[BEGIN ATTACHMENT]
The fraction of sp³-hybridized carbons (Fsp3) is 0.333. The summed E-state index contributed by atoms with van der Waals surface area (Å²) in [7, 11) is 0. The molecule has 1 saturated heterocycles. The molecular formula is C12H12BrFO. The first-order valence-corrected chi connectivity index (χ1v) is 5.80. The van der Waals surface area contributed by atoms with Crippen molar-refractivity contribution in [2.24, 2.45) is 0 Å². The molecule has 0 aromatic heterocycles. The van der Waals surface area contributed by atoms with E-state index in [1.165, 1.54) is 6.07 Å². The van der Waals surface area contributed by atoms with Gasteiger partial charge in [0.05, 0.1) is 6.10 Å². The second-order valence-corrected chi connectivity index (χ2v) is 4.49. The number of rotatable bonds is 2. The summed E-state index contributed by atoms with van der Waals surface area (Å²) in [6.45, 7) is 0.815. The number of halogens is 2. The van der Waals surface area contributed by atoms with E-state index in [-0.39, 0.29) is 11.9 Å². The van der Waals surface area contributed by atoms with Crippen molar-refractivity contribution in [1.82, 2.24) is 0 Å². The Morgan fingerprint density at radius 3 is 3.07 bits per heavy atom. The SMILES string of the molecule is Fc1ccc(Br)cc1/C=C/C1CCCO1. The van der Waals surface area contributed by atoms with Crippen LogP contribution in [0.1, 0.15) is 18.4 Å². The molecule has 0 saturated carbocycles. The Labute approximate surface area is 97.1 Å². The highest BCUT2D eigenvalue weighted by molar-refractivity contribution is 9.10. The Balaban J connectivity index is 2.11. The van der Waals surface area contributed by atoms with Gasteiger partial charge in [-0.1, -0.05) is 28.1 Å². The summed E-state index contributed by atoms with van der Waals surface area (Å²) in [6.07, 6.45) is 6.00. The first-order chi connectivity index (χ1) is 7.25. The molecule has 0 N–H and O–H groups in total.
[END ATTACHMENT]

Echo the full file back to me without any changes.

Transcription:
The fraction of sp³-hybridized carbons (Fsp3) is 0.333. The summed E-state index contributed by atoms with van der Waals surface area (Å²) in [7, 11) is 0. The molecule has 1 saturated heterocycles. The molecular formula is C12H12BrFO. The first-order valence-corrected chi connectivity index (χ1v) is 5.80. The van der Waals surface area contributed by atoms with Crippen molar-refractivity contribution in [2.24, 2.45) is 0 Å². The molecule has 0 aromatic heterocycles. The van der Waals surface area contributed by atoms with E-state index in [1.165, 1.54) is 6.07 Å². The van der Waals surface area contributed by atoms with Gasteiger partial charge in [0.05, 0.1) is 6.10 Å². The second-order valence-corrected chi connectivity index (χ2v) is 4.49. The number of rotatable bonds is 2. The summed E-state index contributed by atoms with van der Waals surface area (Å²) in [6.45, 7) is 0.815. The number of halogens is 2. The van der Waals surface area contributed by atoms with E-state index in [-0.39, 0.29) is 11.9 Å². The van der Waals surface area contributed by atoms with Crippen molar-refractivity contribution in [1.82, 2.24) is 0 Å². The Morgan fingerprint density at radius 3 is 3.07 bits per heavy atom. The SMILES string of the molecule is Fc1ccc(Br)cc1/C=C/C1CCCO1. The van der Waals surface area contributed by atoms with Crippen LogP contribution in [0.1, 0.15) is 18.4 Å². The molecule has 0 saturated carbocycles. The Labute approximate surface area is 97.1 Å². The highest BCUT2D eigenvalue weighted by molar-refractivity contribution is 9.10. The Balaban J connectivity index is 2.11. The van der Waals surface area contributed by atoms with Gasteiger partial charge in [-0.1, -0.05) is 28.1 Å². The summed E-state index contributed by atoms with van der Waals surface area (Å²) in [6.07, 6.45) is 6.00. The first-order chi connectivity index (χ1) is 7.25. The molecule has 0 N–H and O–H groups in total.